Charles A. Repenning preferred to be known as Rep to everyone. Rep was always kind and encouraging about research in the geosciences, especially to students, and this is the way I met him. He introduced the fascinating world of microtine evolution and diversity to the students of Everett Lindsay at the University of Arizona, Tucson, where I was part of the graduate program. Rep was profoundly interested in microtines – those muroid rodents with prismatic molars, which radiated during the later Neogene. He was particularly interested in the patterns of intercontinental dispersal of microtines, as evidenced in his subdivision of the late Cenozoic of North America (Repenning 1987;
Repenning et al. 1990) and subsequent analyses tracing the biogeography of diverse subgroups (Repenning 1998,
1992) well knew that the prismatic structure of the cheek teeth was likely independently derived in various microtine lineages (for example Arvicolinae versus Ondatrinae versus Lemminae [voles-muskrats-lemmings]), and he consistently used the term "microtine" as a convenient label for all of them, without implying close systematic relationship. Here, it is important to note that, while the microtine radiation covers perhaps no more than the last 7 m.y., the various microtines may well have a genetic coalescence that is deeper in time and monophyletic with respect to most other extant muroids.
Rep documented the evolution of detailed dental, cranial, and mandibular structures in microtines. He explored subtle changes in dentine tracts, expansion of the anterior cap of m1 and posterior expansion of M3, addition of triangles, spacing of triangles and thickness of their enamel, and development of cementum. He illustrated biogeographic dispersal routes through North America, coupled with an unsurpassed familiarity of the natural history of the western part of the continent, including its changes over time. This introduction to the world of voles, bog lemmings, muskrats, and their kin left an indelible imprint, such that years later, when I had fossil microtines at my disposal, I naturally turned to Rep as an authority and potential coauthor.
Frick Microtines from China
Fossils described here are conserved at the American Museum of Natural History (AMNH), New York, as part of the Frick Collection. Childs Frick was famous for amassing a large collection of fossil vertebrates mainly from Cenozoic deposits of the western United States. In the 1930s he also paid collectors to work in the late Tertiary sedimentary basins of Shanxi Province and elsewhere in the People's Republic of China. Kan Chuanpo ("Buckshot" of the earlier Central Asiatic Expeditions of the AMNH) was engaged to acquire material representative of the later Cenozoic of China in central to southern Shanxi, including Yushe Basin. Fifty years later, Richard H. Tedford and Qiu Zhanxiang led another expedition to Yushe Basin, of which I was a member.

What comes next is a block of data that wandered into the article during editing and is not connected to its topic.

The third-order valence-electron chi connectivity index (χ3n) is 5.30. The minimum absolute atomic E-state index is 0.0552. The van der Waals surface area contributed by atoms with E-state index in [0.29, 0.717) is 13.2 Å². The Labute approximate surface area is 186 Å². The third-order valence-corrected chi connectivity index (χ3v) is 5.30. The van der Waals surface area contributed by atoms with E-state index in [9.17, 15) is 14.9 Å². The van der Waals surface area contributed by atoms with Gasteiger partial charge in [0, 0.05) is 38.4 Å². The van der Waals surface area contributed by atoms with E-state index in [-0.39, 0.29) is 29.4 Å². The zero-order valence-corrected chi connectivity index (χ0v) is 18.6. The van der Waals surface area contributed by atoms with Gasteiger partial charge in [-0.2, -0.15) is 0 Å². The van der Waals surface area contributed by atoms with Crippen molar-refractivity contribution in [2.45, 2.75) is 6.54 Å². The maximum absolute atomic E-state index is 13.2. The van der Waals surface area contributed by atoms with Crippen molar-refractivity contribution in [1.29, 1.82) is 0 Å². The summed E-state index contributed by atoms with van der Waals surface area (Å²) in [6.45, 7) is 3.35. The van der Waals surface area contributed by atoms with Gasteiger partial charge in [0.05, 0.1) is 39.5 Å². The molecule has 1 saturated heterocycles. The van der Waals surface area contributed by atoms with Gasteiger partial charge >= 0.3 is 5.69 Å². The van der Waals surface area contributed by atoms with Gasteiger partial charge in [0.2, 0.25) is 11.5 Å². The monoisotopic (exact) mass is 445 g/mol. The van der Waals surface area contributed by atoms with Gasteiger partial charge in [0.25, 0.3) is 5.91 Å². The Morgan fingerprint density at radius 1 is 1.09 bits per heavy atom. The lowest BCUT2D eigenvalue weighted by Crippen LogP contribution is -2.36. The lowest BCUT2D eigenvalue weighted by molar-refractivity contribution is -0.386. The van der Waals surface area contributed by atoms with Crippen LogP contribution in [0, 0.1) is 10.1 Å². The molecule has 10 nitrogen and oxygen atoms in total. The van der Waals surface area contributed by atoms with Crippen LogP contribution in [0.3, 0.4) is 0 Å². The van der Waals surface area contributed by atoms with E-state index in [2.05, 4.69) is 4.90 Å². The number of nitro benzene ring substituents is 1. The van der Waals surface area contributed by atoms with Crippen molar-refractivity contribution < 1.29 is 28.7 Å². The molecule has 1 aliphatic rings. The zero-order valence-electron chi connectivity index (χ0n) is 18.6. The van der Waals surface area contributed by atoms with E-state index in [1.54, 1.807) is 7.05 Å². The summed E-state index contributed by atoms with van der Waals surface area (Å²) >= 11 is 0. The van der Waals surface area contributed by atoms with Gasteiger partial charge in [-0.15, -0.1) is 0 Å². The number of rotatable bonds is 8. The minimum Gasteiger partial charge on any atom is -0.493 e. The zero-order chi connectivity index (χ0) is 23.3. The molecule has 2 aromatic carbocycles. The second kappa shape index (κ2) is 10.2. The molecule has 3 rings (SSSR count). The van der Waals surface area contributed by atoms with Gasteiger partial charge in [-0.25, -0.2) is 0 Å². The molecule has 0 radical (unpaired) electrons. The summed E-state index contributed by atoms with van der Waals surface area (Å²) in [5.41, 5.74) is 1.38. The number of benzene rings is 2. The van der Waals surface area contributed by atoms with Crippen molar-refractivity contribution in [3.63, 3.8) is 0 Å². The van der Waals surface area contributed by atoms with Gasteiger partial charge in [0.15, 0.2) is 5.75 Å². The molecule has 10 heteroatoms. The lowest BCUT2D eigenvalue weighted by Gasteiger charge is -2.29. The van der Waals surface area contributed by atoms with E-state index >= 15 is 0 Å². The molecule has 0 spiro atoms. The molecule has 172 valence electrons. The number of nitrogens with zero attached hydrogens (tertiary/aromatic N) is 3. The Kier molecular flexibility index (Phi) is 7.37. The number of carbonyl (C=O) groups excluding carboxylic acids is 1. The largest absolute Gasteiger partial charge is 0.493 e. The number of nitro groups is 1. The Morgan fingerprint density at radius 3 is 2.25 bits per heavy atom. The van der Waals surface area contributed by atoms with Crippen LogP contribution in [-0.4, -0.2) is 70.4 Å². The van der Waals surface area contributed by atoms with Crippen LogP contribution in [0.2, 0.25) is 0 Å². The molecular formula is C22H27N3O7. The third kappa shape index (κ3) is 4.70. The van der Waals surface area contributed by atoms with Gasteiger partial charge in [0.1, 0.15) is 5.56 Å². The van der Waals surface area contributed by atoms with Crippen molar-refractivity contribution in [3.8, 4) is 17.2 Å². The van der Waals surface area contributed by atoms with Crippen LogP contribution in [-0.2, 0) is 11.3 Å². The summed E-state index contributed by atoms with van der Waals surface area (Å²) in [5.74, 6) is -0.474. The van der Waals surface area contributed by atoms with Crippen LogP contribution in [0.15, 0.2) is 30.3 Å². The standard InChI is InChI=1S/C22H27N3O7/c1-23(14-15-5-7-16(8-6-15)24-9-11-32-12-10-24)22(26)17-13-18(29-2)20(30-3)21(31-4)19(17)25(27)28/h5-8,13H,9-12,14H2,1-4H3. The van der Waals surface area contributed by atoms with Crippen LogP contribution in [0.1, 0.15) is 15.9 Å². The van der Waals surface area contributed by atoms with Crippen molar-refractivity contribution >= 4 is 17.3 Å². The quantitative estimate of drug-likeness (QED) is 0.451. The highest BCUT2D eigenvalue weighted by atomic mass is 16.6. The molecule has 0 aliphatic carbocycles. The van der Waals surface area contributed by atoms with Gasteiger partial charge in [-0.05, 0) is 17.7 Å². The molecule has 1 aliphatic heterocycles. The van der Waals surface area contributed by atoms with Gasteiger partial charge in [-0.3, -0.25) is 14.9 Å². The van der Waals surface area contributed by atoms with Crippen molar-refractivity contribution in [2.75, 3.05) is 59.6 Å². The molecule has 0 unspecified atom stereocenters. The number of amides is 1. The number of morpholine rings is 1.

The specimens collected by Buckshot came to be housed in the Frick Wing at the AMNH in the late 1970s. For the first time, Frick collections became available for general study. Typically, Frick had favored dramatic fossil representatives of carnivores and ungulates. Interesting rarer taxa inevitably were also found. Despite a bias against small mammals, several were inserted into the crates of fossils returning from the field, from both the western United States and China. Shanxi Province produced a number of excellent leporid and ochotonid specimens (see
Erbajeva et al. 2006) and a rich microfauna from Pai Tao Tsun (as it was known in the 1930s). Few but diverse small mammals also came from Yushe Basin (Table 1) and many of these were attributed to the general collecting area Nan Zhuang Gou. Two microtines in the Nan Zhuang Gou assemblage attracted my attention, and I enlisted the help of Charles Repenning in their description and interpretation.
Our research led to the conclusion that the museum collection from Nan Zhuang Gou was a composite of material coming probably from a large area and held until buyers (typically dragon bone drug dealers) came to purchase them. Realizing that the collection in itself would not advance understanding of microtine biogeography and biochronology, by 1989 we abandoned a manuscript on their significance. However, Rep had prepared a beautiful drawing of the two specimens, and his description remains sound. Subsequent field work has made a return to analysis of these specimens relevant to fuller knowledge of the fossil record of Yushe Basin. In the following, I borrow from our fragmentary manuscript and add new data.
AMNH – American Museum of Natural History, New York
F:AM – Frick Collection of the American Museum of Natural History
IVPP – Institute of Vertebrate Paleontology and Paleoanthropology, Beijing
YS – YS followed by a number is a site number in the "Yuhse Site" system employed by the Sino-American field team, 1987-1991.